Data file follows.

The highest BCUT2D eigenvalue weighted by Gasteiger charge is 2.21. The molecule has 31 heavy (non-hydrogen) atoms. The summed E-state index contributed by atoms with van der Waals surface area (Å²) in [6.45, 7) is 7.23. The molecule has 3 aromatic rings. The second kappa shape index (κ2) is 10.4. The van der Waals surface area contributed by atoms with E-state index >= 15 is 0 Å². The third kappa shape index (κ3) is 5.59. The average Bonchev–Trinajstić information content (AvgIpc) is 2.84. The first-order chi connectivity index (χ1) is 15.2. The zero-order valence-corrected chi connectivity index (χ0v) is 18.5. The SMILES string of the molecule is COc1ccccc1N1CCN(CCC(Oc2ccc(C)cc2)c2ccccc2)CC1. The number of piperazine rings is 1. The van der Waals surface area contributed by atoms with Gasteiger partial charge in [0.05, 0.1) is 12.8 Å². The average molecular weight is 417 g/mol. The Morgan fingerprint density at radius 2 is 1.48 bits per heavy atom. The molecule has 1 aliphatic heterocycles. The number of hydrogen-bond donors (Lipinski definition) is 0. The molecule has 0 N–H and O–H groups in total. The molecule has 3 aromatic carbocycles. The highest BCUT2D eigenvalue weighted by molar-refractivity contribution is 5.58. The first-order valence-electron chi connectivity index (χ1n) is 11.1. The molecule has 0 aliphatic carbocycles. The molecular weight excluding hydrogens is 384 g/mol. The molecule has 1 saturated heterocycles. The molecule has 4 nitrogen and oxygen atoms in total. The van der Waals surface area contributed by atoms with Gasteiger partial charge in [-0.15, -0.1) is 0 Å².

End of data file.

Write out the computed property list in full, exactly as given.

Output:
The highest BCUT2D eigenvalue weighted by Gasteiger charge is 2.21. The molecule has 31 heavy (non-hydrogen) atoms. The summed E-state index contributed by atoms with van der Waals surface area (Å²) in [6.45, 7) is 7.23. The molecule has 3 aromatic rings. The second kappa shape index (κ2) is 10.4. The van der Waals surface area contributed by atoms with E-state index >= 15 is 0 Å². The third kappa shape index (κ3) is 5.59. The average Bonchev–Trinajstić information content (AvgIpc) is 2.84. The first-order chi connectivity index (χ1) is 15.2. The zero-order valence-corrected chi connectivity index (χ0v) is 18.5. The SMILES string of the molecule is COc1ccccc1N1CCN(CCC(Oc2ccc(C)cc2)c2ccccc2)CC1. The number of piperazine rings is 1. The van der Waals surface area contributed by atoms with Gasteiger partial charge in [0.05, 0.1) is 12.8 Å². The average molecular weight is 417 g/mol. The Morgan fingerprint density at radius 2 is 1.48 bits per heavy atom. The molecule has 1 aliphatic heterocycles. The number of hydrogen-bond donors (Lipinski definition) is 0. The molecule has 0 N–H and O–H groups in total. The molecule has 3 aromatic carbocycles. The highest BCUT2D eigenvalue weighted by molar-refractivity contribution is 5.58. The first-order valence-electron chi connectivity index (χ1n) is 11.1. The molecule has 0 aliphatic carbocycles. The molecular weight excluding hydrogens is 384 g/mol. The molecule has 1 saturated heterocycles. The molecule has 4 nitrogen and oxygen atoms in total. The van der Waals surface area contributed by atoms with Gasteiger partial charge in [-0.15, -0.1) is 0 Å².